Solar energy has been around since the birth of stars. It is impossible to date when solar energy was first discovered by man, and most experts agree that man first started making use of the sun as a source of energy in an essentially unconscious manner.
Almost every ancient culture shows evidence of an awareness of solar energy. Virtually every culture in the long history of the human race has recognized and even celebrated it. The Ancient Egyptians, Greeks, and Romans consciously planned their architectural designs according to the sun’s position, so that their homes and palaces would be heated using solar energy. Not only would their homes be kept warmer through the night, but the layout was strategically developed to keep interiors cooler during the day as well.
In fact, the Greeks allegedly harvested solar energy as a weapon. According to some accounts, the great thinker Archimedes directed the inhabitants of Syracuse to use highly polished shields as mirrors to reflect and focus the sun’s rays. In this way, the citadel of Syracuse was defended against a Roman naval invasion when the concentrated solar energy was used to set their ships alight.
The Invention of Solar Panels
It wasn’t until October 1955 that modern man was first able to harvest solar energy as an alternative to fossil fuel electricity. Gerald Pearson, Daryl Chapin, and Calvin Fuller, who were scientists at the New Jersey Bell Laboratories, are credited with creating the first photovoltaic cell at this time. After some trial and error, on October 4, 1955, the three scientists successfully tested their silicon-based solar panels. NASA’s first permanent satellite was powered by solar electrical energy supplied by Bell Laboratories in 1958.
Today, solar panels have become an almost commonplace phenomenon. California is virtually a state-wide solar energy farm, being host to the most solar panels in the US. New Jersey, home of the solar panel, comes in as a close second.
As questions arise as to whether the pollution caused by burning fossil fuels to generate electricity, solar panels are becoming an increasingly popular alternative for households and businesses alike. There are a plethora of solar panel companies today, each with their own spin on a sales pitch.
But the real question is: are solar panels worth it?
How to Determine Whether Solar Panels are Truly Worth It
Cheap to mid-range solar panels have always been rather affordable, but they’ve also come with a list of set-backs, including inferior quality. But in 2017, even the better quality solar panels are highly affordable. Countries such as the UK have even offered an incentive to home owners who make the switch to solar, with their Feed-In Tariff. Even with cut-backs to the Feed-in Tariff funding in 2016, households can expect an average return on investment of 4.8% over 20 years.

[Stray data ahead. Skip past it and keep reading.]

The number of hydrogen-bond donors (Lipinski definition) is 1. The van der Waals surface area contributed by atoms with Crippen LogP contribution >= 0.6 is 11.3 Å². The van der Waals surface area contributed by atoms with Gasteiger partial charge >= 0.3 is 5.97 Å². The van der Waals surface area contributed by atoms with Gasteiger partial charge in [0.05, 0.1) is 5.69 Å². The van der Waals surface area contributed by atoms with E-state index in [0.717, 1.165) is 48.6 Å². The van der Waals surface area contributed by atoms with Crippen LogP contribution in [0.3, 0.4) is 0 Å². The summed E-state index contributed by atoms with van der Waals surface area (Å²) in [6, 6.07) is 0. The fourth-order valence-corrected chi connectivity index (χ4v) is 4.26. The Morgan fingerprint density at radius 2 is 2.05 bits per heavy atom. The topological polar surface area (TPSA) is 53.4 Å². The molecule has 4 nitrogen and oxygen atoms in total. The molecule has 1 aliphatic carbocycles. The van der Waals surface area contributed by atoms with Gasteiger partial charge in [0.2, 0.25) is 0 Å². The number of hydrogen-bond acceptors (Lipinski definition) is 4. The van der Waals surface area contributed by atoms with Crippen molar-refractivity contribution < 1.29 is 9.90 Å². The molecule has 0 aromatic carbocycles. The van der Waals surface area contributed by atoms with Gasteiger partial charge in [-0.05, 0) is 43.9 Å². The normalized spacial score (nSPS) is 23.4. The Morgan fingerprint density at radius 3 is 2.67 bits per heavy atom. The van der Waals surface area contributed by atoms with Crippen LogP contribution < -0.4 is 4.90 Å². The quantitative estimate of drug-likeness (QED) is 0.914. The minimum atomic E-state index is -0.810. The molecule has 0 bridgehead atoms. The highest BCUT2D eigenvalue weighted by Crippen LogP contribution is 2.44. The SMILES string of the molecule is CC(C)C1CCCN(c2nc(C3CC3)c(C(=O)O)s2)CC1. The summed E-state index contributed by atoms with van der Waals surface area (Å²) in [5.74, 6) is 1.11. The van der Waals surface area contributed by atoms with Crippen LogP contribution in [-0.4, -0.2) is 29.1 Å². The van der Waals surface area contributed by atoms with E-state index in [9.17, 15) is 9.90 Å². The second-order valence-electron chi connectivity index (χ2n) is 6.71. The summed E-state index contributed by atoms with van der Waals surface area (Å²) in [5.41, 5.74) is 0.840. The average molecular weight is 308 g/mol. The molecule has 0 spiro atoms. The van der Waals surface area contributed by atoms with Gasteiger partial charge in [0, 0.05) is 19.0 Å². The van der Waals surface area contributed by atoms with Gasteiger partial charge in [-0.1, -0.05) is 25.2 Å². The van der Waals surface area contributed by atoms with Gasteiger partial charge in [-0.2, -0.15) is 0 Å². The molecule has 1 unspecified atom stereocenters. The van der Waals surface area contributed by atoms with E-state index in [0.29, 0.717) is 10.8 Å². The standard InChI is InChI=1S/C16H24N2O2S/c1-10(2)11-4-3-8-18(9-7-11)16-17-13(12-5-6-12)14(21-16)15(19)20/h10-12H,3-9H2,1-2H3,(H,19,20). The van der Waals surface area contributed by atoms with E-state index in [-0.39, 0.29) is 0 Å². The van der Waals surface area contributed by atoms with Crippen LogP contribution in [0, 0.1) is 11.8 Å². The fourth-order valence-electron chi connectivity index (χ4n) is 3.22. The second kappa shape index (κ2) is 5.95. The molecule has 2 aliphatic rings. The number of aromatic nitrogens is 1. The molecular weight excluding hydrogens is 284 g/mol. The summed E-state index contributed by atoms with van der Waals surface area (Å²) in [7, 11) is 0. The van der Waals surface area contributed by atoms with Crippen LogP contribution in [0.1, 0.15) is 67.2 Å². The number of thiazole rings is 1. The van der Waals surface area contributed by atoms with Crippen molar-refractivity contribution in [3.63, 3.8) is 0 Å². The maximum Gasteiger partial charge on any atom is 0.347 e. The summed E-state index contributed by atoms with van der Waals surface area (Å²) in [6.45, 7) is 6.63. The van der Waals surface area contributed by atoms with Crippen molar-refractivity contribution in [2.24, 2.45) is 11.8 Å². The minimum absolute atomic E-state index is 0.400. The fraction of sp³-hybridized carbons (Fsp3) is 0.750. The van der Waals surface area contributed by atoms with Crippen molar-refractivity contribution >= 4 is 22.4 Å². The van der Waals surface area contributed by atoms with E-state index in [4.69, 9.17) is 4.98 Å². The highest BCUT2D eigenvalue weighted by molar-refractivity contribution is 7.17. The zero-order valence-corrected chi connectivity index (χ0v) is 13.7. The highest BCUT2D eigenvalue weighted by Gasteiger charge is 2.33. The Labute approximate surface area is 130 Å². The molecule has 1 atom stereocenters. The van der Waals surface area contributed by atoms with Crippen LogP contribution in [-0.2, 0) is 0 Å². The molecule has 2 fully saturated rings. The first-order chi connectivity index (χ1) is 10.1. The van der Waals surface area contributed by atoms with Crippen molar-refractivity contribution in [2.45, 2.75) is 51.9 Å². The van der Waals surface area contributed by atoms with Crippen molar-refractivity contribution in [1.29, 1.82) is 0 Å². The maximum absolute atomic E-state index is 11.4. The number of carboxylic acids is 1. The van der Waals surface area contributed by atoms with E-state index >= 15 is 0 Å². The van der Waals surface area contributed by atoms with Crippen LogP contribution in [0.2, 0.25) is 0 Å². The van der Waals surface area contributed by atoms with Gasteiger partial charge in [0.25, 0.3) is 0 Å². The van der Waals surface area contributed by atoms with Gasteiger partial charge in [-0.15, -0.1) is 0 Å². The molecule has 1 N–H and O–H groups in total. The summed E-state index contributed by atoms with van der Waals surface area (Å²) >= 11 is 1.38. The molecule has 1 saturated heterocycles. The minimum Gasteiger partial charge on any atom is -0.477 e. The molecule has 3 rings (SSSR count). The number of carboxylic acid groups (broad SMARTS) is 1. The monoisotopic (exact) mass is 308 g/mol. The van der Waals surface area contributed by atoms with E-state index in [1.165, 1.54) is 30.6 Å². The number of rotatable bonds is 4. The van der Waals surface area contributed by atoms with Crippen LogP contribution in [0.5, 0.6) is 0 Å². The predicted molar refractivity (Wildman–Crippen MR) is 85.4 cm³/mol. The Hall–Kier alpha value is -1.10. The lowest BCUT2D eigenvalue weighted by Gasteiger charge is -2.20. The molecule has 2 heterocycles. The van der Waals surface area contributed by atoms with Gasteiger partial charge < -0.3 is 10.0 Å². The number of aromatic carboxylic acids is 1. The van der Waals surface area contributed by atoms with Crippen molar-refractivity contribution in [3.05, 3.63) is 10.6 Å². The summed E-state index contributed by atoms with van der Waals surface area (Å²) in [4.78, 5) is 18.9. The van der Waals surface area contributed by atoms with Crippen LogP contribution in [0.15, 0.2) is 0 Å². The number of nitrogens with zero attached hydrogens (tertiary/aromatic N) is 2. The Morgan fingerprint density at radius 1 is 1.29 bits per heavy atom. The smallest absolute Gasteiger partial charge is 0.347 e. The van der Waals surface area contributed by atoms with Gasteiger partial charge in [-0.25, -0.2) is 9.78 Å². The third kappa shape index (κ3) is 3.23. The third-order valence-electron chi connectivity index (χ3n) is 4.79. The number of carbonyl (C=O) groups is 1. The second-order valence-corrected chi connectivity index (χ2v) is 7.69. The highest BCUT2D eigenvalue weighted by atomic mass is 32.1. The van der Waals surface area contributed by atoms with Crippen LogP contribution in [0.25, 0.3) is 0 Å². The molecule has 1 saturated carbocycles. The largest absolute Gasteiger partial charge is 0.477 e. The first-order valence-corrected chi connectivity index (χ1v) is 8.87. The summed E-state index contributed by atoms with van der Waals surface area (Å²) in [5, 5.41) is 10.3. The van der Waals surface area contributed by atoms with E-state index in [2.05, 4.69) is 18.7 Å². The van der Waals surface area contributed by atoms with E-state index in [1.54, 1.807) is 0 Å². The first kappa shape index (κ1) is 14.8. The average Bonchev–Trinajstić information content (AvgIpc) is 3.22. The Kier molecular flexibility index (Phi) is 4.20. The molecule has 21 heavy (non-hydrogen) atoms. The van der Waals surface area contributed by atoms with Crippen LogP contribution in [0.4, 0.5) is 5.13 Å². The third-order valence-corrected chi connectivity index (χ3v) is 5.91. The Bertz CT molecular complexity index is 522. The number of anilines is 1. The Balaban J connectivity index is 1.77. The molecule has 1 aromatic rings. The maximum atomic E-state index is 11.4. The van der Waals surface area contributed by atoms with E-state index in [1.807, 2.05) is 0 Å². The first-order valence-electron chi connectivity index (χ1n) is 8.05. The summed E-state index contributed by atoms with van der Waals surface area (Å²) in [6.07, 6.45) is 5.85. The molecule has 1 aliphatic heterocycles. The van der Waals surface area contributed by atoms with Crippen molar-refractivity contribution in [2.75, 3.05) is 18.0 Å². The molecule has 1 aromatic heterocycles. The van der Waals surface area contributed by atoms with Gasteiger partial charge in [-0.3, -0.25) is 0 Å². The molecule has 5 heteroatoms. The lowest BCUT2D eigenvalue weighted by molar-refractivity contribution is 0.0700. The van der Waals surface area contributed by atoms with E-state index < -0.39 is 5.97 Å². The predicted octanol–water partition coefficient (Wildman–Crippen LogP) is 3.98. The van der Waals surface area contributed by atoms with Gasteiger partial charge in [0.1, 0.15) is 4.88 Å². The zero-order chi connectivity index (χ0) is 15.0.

Australia too has made leaps and bounds in making the transition from fossil fuel to solar more feasible by making battery storage easily accessible so that excess solar energy can be stored for use at night.
But the fact remains that there are some important factors to take into consideration before jumping onto the solar panel bandwagon. There is no clear-cut, definite answer to the question “are solar panels worth it” - although if push came to shove, we’d say “yes”. To help you determine whether or not solar panels are truly worth the initial costs, here are a list of important questions to ask yourself:
- How much am I currently spending on electricity?
- What is the cost of solar energy?
- Are solar panels worth it outside of the sunny Southwest?
We’ll be examining each of these points in the sections below, before offering you three tips for solar shoppers.
How Much Am I Currently Spending on Electricity?
Every solar panel company promises that you’ll save thousands of dollars by making the switch to solar. But to determine how much money you’ll really be saving, you need to consider how much you’re currently spending on electricity.
Utility companies charge between 8 cents to 20 cents (or even more) per kilowatt of electricity you use, largely depending on where you live. The more kilowatts you consume per hour, the higher your utility bill will be at the end of the month.
Solar panels effectively act as a replacement for the power plant that your utility company sources electricity from. Essentially, what you’re doing is privatizing your electricity by installing a receiver on your roof to harvest energy directly from nature’s largest power plant - the sun.
The higher your current electricity bill (which is partially governed by how high or low your utility’s rates are), the more you’ll be saving in the long run by switching to solar.